In this video, Chase Gruening shares his method for cross-selling a Cancer insurance plan with Medicare Supplement insurance.
I'm going to talk about the Aetna cancer policy, specifically that's the one I go to when packaging a cancer benefit. Usually agents sell Plan F, but the Plan G is more popular right now, just because it's better for the client.
I think if you can take the Plan F, go to your Medicare & You handbook, and explain that to the client, what the Plan F entails and what average premiums are, say they're turning 65, and I'm explaining how that average premium is going to be in the $140-150 range.
Then I'm going to go to the Plan G and try to package the Plan G (on average around $96 per month or in that range) with a cancer benefit (in the $10,000-20,000 range).
I try to explain to the client how I'm going to give them this extra benefit, which is going to keep them below that Plan F premium, and still provide them with an additional cancer benefit. It's really important to explain why we are recommending that cancer benefit, and if you can do this up-front, packaging the Med Supp with a Cancer Plan, instead of filling out the Med Supp application and then saying "Hey let's talk about cancer plans", doing them together is where I've found success.
Some key points when packaging those: talk about what Medicare does not cover in terms of cancer, and if you're using the Aetna cancer benefit, I think it's really important to bring out this brochure, which explain s some really important statistics. 1 in 2 men will be diagnosed with cancer, and 1 in 3 women will be diagnosed with cancer. 77% of those cancers are going to be in those people aged 55 or over, which is the market we're dealing with.
Now, what Medicare doesn't cover in terms of cancer: deductibles, co-pays (if you're dealing with a Medicare Supplement obviously not a huge issue, but if they're on Medicare Advantage this could be something to hit on), experimental treatments (neither Medicare nor a Supplement will cover), and the big one here in my opinion is experimental drugs. In particular with cancer that's where they're going to have the least amount of coverage. I have one client who pays $2500 per month for a prescription that Medicare won't cover. Also, family care, lodging, travel expenses - those are all big areas to hit on.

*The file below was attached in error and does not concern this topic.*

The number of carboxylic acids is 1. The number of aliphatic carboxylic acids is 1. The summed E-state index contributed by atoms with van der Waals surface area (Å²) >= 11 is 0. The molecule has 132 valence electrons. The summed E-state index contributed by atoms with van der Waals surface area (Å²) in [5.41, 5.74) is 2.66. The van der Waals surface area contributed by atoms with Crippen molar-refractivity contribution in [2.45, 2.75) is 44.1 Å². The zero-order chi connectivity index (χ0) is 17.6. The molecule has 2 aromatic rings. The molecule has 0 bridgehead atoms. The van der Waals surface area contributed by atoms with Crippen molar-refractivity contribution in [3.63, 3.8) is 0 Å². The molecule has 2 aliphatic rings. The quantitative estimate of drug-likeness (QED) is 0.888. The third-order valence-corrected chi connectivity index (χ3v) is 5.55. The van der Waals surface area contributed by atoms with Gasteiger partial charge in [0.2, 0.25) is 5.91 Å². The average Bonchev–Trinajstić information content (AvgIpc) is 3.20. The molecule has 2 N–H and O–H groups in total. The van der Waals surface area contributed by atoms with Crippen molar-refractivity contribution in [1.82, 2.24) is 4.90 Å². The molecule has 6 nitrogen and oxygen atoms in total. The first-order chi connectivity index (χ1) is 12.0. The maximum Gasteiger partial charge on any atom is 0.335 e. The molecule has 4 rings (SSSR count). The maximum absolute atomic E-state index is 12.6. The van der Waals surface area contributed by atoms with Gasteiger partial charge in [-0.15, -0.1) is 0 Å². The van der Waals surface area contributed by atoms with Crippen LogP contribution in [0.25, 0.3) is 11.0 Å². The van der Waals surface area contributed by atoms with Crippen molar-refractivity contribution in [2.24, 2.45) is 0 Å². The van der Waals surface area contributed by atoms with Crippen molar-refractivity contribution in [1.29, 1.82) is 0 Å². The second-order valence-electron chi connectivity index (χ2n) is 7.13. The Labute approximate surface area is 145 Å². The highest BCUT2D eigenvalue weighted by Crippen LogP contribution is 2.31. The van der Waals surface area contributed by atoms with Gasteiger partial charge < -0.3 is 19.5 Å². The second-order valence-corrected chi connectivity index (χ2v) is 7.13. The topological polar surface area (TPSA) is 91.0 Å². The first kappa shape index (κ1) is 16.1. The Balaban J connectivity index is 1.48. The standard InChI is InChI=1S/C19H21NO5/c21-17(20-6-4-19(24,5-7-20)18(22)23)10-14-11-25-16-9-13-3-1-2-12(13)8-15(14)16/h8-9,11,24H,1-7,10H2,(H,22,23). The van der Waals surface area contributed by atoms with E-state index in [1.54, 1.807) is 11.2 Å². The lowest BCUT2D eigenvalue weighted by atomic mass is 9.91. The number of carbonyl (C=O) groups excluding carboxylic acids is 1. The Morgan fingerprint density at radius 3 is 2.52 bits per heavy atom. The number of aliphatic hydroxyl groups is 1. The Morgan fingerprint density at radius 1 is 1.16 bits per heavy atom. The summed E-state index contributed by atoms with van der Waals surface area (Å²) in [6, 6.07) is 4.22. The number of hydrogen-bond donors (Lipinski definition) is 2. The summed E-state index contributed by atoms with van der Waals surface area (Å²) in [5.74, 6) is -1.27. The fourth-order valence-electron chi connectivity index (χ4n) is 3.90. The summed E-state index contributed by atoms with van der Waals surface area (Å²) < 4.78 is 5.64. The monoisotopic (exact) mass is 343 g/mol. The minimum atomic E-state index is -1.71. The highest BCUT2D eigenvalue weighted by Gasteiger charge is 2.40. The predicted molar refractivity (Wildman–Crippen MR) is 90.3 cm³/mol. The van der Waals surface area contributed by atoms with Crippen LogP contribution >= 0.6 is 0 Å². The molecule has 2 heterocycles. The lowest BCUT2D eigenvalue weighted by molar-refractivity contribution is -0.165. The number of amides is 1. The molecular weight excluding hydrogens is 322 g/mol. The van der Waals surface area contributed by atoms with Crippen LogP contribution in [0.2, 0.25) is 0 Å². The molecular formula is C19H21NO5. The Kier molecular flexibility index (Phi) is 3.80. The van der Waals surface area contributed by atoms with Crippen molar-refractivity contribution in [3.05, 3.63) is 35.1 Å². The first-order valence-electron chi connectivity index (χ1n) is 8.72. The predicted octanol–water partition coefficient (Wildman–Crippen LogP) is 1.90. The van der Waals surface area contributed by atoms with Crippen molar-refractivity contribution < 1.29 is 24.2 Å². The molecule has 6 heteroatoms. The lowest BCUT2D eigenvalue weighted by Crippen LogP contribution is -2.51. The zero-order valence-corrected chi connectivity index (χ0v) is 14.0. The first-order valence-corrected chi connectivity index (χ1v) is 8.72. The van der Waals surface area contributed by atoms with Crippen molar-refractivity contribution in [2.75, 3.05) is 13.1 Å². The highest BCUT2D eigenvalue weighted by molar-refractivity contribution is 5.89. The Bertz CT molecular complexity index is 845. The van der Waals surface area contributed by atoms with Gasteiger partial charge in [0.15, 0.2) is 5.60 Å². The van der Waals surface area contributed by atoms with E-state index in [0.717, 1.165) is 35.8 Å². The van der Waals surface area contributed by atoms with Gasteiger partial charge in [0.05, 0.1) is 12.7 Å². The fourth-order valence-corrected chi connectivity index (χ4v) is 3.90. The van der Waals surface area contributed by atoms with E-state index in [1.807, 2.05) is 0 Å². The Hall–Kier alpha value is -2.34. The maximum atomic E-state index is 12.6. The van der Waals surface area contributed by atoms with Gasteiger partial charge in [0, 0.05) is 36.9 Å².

The last thing I really like to go to is on Medicare.gov, it says that your doctor or healthcare provider may recommend that you get services more often than Medicare will cover. If you can pull that off the Medicare website it really adds value to your presentation, and will help you package more cancer benefits.
Overall, there doesn't really have to be a history of cancer in their family, just stick to the point that you''ll sell them Plan G with a cancer benefit, and essentially give them more benefits than Plan F would provide, for less money, a lot of times it'll be a no-brainer for your client, and you're doing them a service by giving them something that other people aren't even asking for.